By now, you probably know that humans are really screwing up the ocean. Climate change aside, we often dump oil into it, ruining the lives of whatever animals live nearby. Just imagine if someone drilled for oil right in the centre of your house and then accidentally got the toxic black sludge all over your bedroom, bathroom, car, and all of your food.
Image: Pasamontes et al
Thankfully, scientists are trying to help the animals their human counterparts are sickening. But how are we even supposed to tell if oil has sickened dolphins? One team of American researchers has turned to a method we use on humans, too, but that looks really silly in cetaceans: breathalysing them.
Usually, the only thing I can tell from another person's breath is whether they're drunk (or the last time they have brushed their teeth). But an international team of scientists has created a system that can diagnose disease solely from the chemicals you exhale. A disease fingerprint for your breath. A breathprint of death. A deathprint.
The researchers first discussed breathalysing dolphins a few years ago, but now they're actually putting the method to the test. They're most interested in seeing how the catastrophic 2010 Deepwater Horizon oil spill has impacted bottlenose dolphins in the Gulf of Mexico.
Breathalysing dolphins requires netting them, transferring them to a research boat, and then placing the breathalysing device carefully over the dolphin's blowhole. As described in a study recently published in the journal Environmental Science and Technology, the team captured and analysed breath samples from a small group of dolphins from Barataria Bay, an area of the Gulf of Mexico near Louisiana affected by the oil spill. They compared the dolphins' breath to unaffected wild dolphins in Sarasota Bay, and a managed dolphin population in San Diego, testing each batch of breath for chemicals that might signal inflammation.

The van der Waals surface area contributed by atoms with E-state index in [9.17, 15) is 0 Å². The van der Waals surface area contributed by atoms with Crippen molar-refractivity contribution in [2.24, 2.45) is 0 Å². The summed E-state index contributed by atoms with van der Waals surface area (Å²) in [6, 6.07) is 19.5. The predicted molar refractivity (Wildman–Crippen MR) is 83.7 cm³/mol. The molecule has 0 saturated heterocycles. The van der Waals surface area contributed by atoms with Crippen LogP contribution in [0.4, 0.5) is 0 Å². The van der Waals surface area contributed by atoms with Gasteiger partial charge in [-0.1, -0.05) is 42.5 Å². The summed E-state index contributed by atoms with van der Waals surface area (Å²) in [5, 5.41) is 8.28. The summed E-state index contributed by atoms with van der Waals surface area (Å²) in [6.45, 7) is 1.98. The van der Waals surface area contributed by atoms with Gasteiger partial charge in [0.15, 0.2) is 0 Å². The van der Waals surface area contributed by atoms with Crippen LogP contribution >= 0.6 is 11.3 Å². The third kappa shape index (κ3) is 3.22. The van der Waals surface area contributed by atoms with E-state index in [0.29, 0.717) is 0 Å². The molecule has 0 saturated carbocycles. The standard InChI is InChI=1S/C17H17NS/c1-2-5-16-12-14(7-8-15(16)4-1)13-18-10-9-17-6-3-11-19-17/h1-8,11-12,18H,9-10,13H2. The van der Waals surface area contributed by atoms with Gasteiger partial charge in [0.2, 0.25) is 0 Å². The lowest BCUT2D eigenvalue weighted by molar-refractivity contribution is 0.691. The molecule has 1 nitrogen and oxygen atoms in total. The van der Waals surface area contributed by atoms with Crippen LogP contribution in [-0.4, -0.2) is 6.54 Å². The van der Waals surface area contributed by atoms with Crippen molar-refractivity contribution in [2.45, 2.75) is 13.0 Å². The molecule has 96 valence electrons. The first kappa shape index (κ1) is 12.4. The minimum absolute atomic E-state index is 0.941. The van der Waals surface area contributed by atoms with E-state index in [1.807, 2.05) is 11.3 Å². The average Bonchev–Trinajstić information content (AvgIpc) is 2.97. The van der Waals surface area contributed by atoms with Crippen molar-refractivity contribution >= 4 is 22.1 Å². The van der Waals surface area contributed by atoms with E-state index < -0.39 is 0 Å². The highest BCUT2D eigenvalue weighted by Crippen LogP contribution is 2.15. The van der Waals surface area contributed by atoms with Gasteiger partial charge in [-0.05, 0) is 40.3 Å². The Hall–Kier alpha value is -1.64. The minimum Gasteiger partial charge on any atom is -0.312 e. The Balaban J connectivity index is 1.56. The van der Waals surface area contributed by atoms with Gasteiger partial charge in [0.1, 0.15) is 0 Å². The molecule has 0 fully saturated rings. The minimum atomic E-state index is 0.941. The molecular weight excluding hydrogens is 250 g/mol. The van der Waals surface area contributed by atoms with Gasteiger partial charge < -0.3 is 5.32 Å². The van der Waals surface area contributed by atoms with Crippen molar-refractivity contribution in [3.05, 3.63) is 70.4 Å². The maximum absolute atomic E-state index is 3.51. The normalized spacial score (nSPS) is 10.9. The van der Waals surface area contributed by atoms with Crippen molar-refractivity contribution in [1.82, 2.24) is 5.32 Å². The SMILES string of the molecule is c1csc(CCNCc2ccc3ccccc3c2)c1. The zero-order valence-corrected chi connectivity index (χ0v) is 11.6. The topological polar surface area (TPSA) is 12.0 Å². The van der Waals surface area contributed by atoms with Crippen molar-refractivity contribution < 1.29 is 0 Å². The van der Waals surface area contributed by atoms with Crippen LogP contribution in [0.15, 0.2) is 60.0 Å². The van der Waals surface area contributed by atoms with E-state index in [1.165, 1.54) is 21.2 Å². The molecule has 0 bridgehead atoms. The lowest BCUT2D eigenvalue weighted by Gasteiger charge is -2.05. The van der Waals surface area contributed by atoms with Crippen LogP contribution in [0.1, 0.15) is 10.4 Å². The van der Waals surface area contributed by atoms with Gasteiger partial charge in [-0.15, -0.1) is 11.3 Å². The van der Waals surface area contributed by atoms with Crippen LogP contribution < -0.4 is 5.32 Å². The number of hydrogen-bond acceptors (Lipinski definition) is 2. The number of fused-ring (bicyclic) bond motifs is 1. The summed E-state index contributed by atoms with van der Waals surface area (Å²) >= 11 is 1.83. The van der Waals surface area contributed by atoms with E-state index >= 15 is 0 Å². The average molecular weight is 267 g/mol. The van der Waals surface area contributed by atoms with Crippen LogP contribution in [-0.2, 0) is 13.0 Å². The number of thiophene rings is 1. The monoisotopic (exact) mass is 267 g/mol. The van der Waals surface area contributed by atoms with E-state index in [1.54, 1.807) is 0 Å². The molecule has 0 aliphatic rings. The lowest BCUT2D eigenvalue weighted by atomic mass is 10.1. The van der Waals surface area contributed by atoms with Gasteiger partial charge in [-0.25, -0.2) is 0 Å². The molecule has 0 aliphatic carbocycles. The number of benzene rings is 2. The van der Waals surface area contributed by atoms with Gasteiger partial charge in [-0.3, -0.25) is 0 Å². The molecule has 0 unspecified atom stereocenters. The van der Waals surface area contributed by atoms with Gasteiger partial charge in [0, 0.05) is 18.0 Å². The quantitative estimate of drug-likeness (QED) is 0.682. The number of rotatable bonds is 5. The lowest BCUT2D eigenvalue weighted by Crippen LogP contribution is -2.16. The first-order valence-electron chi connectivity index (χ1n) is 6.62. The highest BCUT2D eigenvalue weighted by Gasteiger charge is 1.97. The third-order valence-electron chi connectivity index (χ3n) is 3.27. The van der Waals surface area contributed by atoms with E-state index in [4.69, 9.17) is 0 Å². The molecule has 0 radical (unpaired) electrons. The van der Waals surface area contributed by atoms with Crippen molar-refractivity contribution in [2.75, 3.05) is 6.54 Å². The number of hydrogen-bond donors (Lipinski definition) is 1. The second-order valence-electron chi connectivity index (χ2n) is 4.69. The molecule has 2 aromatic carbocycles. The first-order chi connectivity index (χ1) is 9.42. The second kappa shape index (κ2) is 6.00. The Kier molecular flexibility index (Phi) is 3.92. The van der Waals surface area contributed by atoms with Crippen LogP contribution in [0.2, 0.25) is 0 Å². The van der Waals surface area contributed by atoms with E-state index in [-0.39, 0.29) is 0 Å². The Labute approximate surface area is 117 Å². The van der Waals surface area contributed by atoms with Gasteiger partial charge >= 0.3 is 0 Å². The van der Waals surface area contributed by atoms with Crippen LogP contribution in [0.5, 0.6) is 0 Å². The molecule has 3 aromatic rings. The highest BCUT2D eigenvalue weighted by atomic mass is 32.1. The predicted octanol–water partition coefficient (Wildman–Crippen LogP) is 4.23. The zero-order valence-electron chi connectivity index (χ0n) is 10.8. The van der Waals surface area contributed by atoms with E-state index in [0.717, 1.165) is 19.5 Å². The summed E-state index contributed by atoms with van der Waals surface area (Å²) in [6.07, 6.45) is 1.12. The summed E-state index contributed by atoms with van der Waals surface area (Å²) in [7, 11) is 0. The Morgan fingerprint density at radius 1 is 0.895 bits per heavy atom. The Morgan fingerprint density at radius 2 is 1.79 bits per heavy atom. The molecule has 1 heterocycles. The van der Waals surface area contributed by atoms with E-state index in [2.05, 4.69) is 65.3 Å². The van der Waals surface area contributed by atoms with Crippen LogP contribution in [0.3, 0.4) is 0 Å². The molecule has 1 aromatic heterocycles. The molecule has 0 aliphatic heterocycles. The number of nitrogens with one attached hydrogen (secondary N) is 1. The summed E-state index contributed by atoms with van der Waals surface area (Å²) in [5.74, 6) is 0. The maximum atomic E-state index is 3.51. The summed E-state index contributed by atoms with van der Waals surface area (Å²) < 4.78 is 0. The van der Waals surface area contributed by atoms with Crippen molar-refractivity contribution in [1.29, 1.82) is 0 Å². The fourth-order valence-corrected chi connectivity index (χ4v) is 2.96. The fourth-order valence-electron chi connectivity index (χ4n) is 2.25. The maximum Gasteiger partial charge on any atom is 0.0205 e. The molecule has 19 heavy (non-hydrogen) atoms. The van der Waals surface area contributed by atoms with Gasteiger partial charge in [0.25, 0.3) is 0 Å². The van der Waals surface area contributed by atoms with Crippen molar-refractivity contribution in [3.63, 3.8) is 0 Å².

They also gathered information about various other health metrics — and no, the dolphins' blood alcohol content wasn't one of them.
So, what did they find? The researchers didn't want to jump to conclusions, since they had a small sample and were just measuring levels of different chemicals. But the Barataria Bay dolphins definitely showed signs of respiratory problems that could have come from swimming around in oil. That shouldn't be surprising — past research studying live and dead dolphins exposed to oil has demonstrated lung and reproductive problems.
But most importantly, the scientists felt that they did what they set out to do. They showed that breathalysing dolphins is a reasonable way to tell how healthy they are.
One researcher, Jonathan Beauchamp from the Fraunhofer Institute for Process Engineering & Packaging, told Chemical & Engineering News that he thought it was "a fantastic, innovative study".
So if you're a drunk dolphin, just know that we have the technology to keep you from driving under the influence. But more importantly, humans, stop spilling oil into the damn ocean.